Remember: You always have a choice. And, as a highly sensitive person, you will most likely have to make key choices, like getting your own room when traveling with friends, or making sure to have your grounding rituals everyday before and after your day. I find that HSPs who are empowered almost forget they are sensitive souls who easily get overstimulated. Instead, they identify more with the tools they use to feel like they can do — and be — their best every day. So get clear on what you need to thrive and commit to take the actions needed.

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Set Boundaries Around Your Energy and Schedule

Trying to do all the things and overbooking yourself is a recipe for a victim mindset. HSPs need more downtime than others, so making sure you have downtime — however much you can manage between appointments (I suggest an hour) — is necessary to restore your energy. It’s going to be difficult to be empowered over your schedule if you book yourself every day of the week, with no time to just be and have some peace.

HSPs can be more prone to burnout this way, so make sure you always have at least two or three times per week where you have scheduled relaxation time. I love making Sundays sacred, (and staying off social media), and dedicating my time to creative expression, cleaning around the house, and cooking healthy meals. This helps to restore my energy for a great start of the week. After all, when highly sensitive people get too overstimulated, they can wake up the next day with an HSP hangover, and no one likes those!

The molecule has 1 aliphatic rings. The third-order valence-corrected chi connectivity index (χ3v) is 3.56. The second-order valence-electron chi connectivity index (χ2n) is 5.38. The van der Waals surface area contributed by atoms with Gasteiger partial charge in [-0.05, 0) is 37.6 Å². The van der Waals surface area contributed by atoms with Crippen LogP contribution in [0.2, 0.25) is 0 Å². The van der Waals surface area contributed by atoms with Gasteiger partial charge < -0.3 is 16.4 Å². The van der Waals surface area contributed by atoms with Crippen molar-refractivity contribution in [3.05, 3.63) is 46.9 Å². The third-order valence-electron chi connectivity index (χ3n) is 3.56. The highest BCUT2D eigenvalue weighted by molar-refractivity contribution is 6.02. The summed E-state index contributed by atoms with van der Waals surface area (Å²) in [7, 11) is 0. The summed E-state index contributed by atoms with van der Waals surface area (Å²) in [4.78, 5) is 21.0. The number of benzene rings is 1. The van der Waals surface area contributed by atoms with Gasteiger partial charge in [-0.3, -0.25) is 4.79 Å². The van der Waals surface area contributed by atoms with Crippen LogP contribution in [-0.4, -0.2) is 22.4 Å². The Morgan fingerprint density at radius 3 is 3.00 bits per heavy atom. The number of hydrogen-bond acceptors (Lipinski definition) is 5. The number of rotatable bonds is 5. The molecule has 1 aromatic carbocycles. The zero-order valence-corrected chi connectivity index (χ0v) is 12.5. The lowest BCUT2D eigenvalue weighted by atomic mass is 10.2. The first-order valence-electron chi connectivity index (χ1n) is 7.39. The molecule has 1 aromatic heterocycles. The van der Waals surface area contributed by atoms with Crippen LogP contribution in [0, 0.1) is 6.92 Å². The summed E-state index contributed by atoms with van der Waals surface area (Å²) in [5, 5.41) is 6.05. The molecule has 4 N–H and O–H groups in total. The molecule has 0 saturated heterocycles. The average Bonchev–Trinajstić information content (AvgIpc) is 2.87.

Take as many breaks you need to, so you can be balanced in your energy and not a victim to your schedule. Having boundaries around your time — including with being online and on social media — is also important, because sensitive types pick up the energies of everyone they are connected to, on and off the internet. For example, choosing specific days of the week to go on social media, like Mondays, Wednesdays, and Fridays only, is a great start.

Your Sensitivity Is There to Help Your Quality of Life, Not Hinder It

These are a few simple mindset shifts that can take you out of having a victim mindset and into an empowered mindset as an HSP. It’s easy to feel like your sensitivity is a burden, but realize that it’s a gift: it’s there to help your quality of life, not hinder it. Realize you always have a choice to be empowered instead of a victim to your gifts, and that your ability to manage your schedule and set boundaries around your time will put you back in the driver’s seat of your life. Notice the ways your sensitivity benefits you and others, and live from that space instead of victimhood.

I’m a spiritual coach who coaches high-achieving, highly sensitive women who feel stuck in their careers to connect to their soul’s work. You can book a free 15-minute consult to work with me 1:1 here: GuideToWholeness.com/workwithme.

Want to get one-on-one help from an HSP-knowledgeable therapist? We have personally used and recommend BetterHelp for therapy with real benefits for HSPs. Click here to learn more.